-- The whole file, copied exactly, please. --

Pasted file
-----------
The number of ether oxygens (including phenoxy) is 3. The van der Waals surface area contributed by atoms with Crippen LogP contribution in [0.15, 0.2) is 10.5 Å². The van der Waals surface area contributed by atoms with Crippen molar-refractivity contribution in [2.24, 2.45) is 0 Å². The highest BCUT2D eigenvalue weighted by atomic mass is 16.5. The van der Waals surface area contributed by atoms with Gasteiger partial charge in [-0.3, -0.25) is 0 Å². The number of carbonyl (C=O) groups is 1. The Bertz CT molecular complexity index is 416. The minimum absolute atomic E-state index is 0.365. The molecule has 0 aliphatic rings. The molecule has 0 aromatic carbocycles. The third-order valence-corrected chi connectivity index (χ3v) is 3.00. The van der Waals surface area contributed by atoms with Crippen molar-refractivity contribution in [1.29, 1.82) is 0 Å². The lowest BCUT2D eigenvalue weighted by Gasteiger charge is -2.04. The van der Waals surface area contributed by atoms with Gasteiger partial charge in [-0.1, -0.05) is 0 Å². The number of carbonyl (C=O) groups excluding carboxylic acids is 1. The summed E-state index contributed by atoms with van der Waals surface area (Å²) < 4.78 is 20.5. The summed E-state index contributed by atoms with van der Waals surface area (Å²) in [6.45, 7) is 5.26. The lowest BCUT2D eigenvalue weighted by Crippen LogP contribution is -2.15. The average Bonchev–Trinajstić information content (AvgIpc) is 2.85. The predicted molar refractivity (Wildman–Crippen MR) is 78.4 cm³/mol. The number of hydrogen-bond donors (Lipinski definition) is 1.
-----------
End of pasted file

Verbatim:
The number of ether oxygens (including phenoxy) is 3. The van der Waals surface area contributed by atoms with Crippen LogP contribution in [0.15, 0.2) is 10.5 Å². The van der Waals surface area contributed by atoms with Crippen molar-refractivity contribution in [2.24, 2.45) is 0 Å². The highest BCUT2D eigenvalue weighted by atomic mass is 16.5. The van der Waals surface area contributed by atoms with Gasteiger partial charge in [-0.3, -0.25) is 0 Å². The number of carbonyl (C=O) groups is 1. The Bertz CT molecular complexity index is 416. The minimum absolute atomic E-state index is 0.365. The molecule has 0 aliphatic rings. The molecule has 0 aromatic carbocycles. The third-order valence-corrected chi connectivity index (χ3v) is 3.00. The van der Waals surface area contributed by atoms with Crippen molar-refractivity contribution in [1.29, 1.82) is 0 Å². The lowest BCUT2D eigenvalue weighted by Gasteiger charge is -2.04. The van der Waals surface area contributed by atoms with Gasteiger partial charge in [-0.1, -0.05) is 0 Å². The number of carbonyl (C=O) groups excluding carboxylic acids is 1. The summed E-state index contributed by atoms with van der Waals surface area (Å²) < 4.78 is 20.5. The summed E-state index contributed by atoms with van der Waals surface area (Å²) in [6.45, 7) is 5.26. The lowest BCUT2D eigenvalue weighted by Crippen LogP contribution is -2.15. The average Bonchev–Trinajstić information content (AvgIpc) is 2.85. The predicted molar refractivity (Wildman–Crippen MR) is 78.4 cm³/mol. The number of hydrogen-bond donors (Lipinski definition) is 1.